You are driving by the well-manicured lawns in your rural neighborhood, admiring the lush hydrangeas and abundant azaleas. Suddenly, out of nowhere, something small hits your windshield. Instantaneously, a crack appears. The culprit? A pebble launched by a landscaper’s string trimmer. Fortunately, it doesn’t take much to have it repaired. Yet, while windshields can be easily repaired, the human body cannot be restored quite so easily.
One might think of damage or injuries in the workplace as out-of-the-ordinary as projectile rocks on a sunny morning in the country. However, statistics prove otherwise. According to the U.S. Bureau of Labor Statistics, one worker died every 99 minutes from a work-related injury in 2019. The number of casualties would be significantly higher without adequate safeguards in the workplace. According to the U.S. Department of Labor, worker deaths in America are down, on average, from about 38 worker deaths a day in 1970 to 15 a day in 2019.
What do a watering can, a pack of mothballs, a gallon of milk, and a sun hat have in common? Nothing! Except that they may be travel companions on a conveyor belt at a Target or Walmart.
Automated conveyor systems have long been a familiar part of our commercial and industrialized landscape, transporting materials large and small, heavy and light—from coal and cars to diamonds and cigars. Some conveyor belts follow a circuitous path in assembly line operations, while others traverse an open expanse across many miles. And many simply move objects a distance of a few feet in a straight line.
We are proud to announce the introduction of a Framing Tech modular conveyor system for use in the U.S. market. Currently, we are offering flatbed belt conveyors, but plan to expand that offering soon as more interest develops.
Over the last few decades, carbon fiber has gone from being an exotic, space-age material, infrequently used, to becoming increasingly prevalent in all aspects of our rapidly advancing, technology-driven world. Carbon fiber tubes, extruded profiles, and fabricated sheets are now utilized extensively in aviation, automation, construction, manufacturing, medical equipment, military and sporting gear, and much more. Faster, more fuel-efficient planes, boats, and cars achieve these properties precisely because their frames and other components are fabricated with carbon fiber. The material’s durability, strength, longevity, low-maintenance costs, and low weight have also propelled the wind power industry by allowing for longer and more rigid turbine blades.
This superhero of materials, carbon fiber, is more resilient, lightweight, heat- and corrosion-resistant, and reliable than aluminum or steel. Who doesn’t want to drive a carbon fiber Batmobile? Carbon fiber is even being showcased in clothing. The spiffy carbon fiber fedora crafted by Biltmore is not just wearable but looks modishly futuristic.
But our main focus in this article is carbon fiber tubing: what it is, how it’s made, and what you can do with it.
From planes and trains to the cellphone in your hand and the versatile roll of foil in your pantry, aluminum is omnipresent in today’s fabricated world. Which should come as no surprise, considering it is the most abundant metal in Earth’s crust. Yet, it is hard to imagine that aluminum was once prized more than gold! In fact, despite its abundance, aluminum was valued so highly in the 19th century because it was so difficult to obtain. It was so special, indeed, that in 1884 this rare “metal of kings” earned a prestigious perch atop the Washington monument in the shape of a cast pyramid.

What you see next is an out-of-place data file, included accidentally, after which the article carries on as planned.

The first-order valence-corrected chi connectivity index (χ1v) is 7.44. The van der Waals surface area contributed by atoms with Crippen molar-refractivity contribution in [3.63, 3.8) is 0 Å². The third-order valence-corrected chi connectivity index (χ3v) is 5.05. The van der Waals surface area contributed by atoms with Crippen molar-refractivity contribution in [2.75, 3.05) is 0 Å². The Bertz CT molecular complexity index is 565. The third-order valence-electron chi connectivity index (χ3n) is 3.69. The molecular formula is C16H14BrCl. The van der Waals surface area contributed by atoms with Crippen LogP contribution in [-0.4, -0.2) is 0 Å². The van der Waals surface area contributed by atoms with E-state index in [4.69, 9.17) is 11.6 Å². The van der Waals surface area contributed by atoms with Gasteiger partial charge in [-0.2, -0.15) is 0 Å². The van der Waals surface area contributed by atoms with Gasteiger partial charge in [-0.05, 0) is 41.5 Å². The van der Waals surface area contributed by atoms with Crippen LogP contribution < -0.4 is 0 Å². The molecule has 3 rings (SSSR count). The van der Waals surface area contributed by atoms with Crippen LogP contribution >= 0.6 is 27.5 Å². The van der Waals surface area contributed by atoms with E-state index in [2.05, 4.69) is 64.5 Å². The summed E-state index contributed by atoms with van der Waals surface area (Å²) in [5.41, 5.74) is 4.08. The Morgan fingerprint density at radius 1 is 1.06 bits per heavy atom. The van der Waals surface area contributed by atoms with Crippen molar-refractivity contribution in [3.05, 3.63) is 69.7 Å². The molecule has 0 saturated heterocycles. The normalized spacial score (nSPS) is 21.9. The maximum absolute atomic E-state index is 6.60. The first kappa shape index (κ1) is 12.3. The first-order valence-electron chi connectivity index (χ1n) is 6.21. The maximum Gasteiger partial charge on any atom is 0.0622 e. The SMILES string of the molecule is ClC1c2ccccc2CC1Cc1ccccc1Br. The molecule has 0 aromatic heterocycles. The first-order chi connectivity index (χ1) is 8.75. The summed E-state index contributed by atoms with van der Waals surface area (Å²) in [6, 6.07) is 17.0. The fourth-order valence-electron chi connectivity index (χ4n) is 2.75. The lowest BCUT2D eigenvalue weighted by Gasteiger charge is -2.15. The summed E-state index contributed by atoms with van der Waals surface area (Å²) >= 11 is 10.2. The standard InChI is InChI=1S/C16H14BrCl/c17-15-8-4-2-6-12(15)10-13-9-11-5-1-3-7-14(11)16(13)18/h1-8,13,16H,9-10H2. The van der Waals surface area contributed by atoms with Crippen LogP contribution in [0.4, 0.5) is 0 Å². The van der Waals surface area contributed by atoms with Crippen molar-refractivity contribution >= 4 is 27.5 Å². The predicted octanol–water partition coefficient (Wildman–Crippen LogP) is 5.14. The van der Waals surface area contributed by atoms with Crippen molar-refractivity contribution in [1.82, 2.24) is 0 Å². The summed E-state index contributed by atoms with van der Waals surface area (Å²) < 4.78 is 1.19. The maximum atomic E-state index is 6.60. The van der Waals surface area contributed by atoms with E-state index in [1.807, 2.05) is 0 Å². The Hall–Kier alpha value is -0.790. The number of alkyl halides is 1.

Hats off to Framing Tech for taking the extra step in reassuring my peace of mind. I would definitely go out on a limb and say that any reefer that wants to stay in the hobby for a long time should consider building your stand with Framing Tech.
— J’s Reefs
Unless you intend to install in your home a gigantic floor-to-ceiling fish tank, such as you would find at a commercial aquarium, you’ll need some kind of platform to hold your fish tank. Novice hobbyists might initially overlook this little detail, until they take the tank home and realize they have no place to put it, except on the floor. That is why, no matter the size of your tank, you need an aquarium stand.
It goes by several different terms: T-slot structural framing, T-slotted aluminum extrusions, 80/20 T-slot aluminum building system, and 80/20 framing, among others. The various descriptors used in these terms are fairly straightforward and self-explanatory. Individually we know what aluminum is, not to mention extrusions, systems, T-slot, and framing. But what does 80/20 have to do with any of these?
The Framing Tech CarboSix carbon fiber line of profiles are created through the use of a new breakthrough technology called “pultrusion.” This process pulls spools of carbon fiber thread through a resin bath and into a temperature-controlled mold to create the final shape. Similarly, our carbon fiber tubes are created using “Pullwinding” technology, which weaves the carbon fiber threads prior to entering the resin bath and mold. This produces a significantly stronger tube than other carbon fiber tubes that are created by wrapping a carbon fiber sheet around a rod to create the final shape. Continue reading “CarboSix Connectors [Infographic]”
Well, not exactly. The base properties of elemental aluminum are well documented and have been described extensively on this website. The properties of this remarkable metal include (but are not limited to):